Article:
Certain animals have the capability to change their colour according to their surroundings. Frogs and chameleons are well known examples. According to Prosser and Brown (1950) colour changes are brought about by visual stimulus. Visual stimulus is the ability of the animals to change the colour to suit the environment in which they live. Colour changes are widely found among crustaceans, insects, fishes, amphibians and reptiles. These help the animals in concealing them from their enemies, help in thermoregulation and are sometimes, associated with breeding.
Females of certain birds have dull colouration. This is due to the greater need for concealment while brooding the eggs. The brilliant colouration of males in many animals does not have any protective value for the male itself, but its conspicuousness might draw attention away from the female on the nest. In some birds, such as Wilson’s phalarope, the females are brightly coloured and the dart males perform the job of incubating the eggs.
The brilliant breeding plumage of the male is often replaced by the duller drab during the winter season. The light is, thus involved in colouration through its effect on reproduction and through its role in protective resemblance.
5. Effect on Eyes
The degree of development of eyes sometimes depends upon the intensity of light available. In animals living in caves (e.g. Proteus anguinus) and in deep sea fishes, the eyes are absent or rudimentary because these animals live in complete darkness.
In surface dwelling forms such as crustaceans and fishes e.g. Labeo and Catla the ratio of eyes to head is considered to be normal. In the ocean with increasing depth, size of eyes goes on increasing with the progressive decrease in light intensity. However, below the upper limits of lightless zone, there is a gradual decrease in the size of the eyes. Some deep sea (bethel) fishes have well developed and enlarged eyes to see in bioluminescent light. Terrestrial nocturnal animals such as owls and geckos have large eyes to see in the dark.
6. Effect on Vision
Higher animals including man are able to see various objects only in the presence of light. According to Bigelow Welsh (1924) and Clarke (1936) many fishes (e.g. Lepomis) depend on sight to locate their food.
7. Effect on Locomotion (Photokinesis)
In certain lower animals the locomotion is influenced by light. This is known as photokinesis. For example, the blind larvae of mussel crab, Pinnotheres, move faster when exposed to increased light intensity. Movement of flies is considerably influenced by the wave lengths of light. Locusts stop their flight when the sun is hidden by the clouds.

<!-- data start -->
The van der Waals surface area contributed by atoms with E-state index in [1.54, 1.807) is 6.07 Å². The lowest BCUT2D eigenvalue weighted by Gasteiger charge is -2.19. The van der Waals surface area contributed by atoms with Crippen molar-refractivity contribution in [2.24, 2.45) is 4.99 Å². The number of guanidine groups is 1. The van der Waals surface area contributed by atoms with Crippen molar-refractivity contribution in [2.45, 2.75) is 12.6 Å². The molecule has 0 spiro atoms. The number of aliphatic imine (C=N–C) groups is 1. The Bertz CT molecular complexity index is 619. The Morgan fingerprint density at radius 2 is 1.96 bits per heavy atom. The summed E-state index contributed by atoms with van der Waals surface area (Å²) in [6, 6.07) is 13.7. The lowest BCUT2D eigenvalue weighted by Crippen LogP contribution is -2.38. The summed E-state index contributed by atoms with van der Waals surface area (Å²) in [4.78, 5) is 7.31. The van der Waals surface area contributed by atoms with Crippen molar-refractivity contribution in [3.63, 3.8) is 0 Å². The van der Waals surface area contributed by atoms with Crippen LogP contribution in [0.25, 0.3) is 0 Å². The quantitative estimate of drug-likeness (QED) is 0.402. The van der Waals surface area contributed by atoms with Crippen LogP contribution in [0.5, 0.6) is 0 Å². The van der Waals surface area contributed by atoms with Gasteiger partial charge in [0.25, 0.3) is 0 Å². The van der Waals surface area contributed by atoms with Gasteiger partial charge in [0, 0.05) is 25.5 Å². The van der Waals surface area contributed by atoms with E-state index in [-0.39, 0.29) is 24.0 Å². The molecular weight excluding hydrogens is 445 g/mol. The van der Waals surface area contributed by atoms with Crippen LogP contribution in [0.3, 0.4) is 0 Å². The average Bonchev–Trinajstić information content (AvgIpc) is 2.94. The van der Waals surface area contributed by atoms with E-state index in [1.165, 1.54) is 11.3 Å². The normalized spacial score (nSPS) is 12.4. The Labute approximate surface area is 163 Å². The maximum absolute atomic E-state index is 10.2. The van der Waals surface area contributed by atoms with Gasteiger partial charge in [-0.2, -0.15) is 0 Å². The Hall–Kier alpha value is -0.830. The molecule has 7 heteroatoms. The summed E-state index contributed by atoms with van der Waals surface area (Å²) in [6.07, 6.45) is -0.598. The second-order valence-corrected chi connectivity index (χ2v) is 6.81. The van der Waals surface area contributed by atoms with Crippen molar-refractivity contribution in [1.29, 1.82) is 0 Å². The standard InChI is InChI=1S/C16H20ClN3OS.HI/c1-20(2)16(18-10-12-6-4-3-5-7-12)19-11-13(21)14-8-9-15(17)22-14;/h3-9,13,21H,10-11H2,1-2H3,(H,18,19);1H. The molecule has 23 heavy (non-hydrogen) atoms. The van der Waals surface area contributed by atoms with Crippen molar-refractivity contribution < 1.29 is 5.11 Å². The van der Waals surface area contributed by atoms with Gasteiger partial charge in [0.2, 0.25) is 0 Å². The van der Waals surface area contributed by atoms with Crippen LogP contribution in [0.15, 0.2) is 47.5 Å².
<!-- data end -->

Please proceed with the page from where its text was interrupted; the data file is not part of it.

In some animals, light plays a role in the orientation of locomotion. This phenomenon of movements of animals in response to light is known as phototaxis. When an animal moves towards the source of light, e.g. Rantara and Euglena, it is known as positively phototactic. The animals like earthworms, slugs and certain zooplanktons such as copepods are negatively phototactic as they move away from the source of light.
When only a part of an organism moves in response to light. It is known as phototropism. Phototropism is of common occurrence in plants. Among animals, the hydroids or polyps of many coelenterates and tubicolous worms show phototrophic response.
Photoperiodism is the response of an organism to the duration of day-length or length of the day, i.e. the time between sunrise and sunset which is known as photoperiod. Between the equator and polar circles, the photoperiod varies with the season from nearly twenty four hours to nearly no time at all. In temperate region photoperiod ranges from approximately six to eighteen hours with longer day in the summer and shorter in winter. In equatorial regions the day lasts for about twelve hours. But it is always the same for a given season and locality.
The photoperiod is the most important ecological factor which triggers the physiological and reproductive behaviour in both plants and animals, such as flowering in certain plants, moulting, fat-deposition, migration and breeding in birds and mammals and the onset of diapause in insects.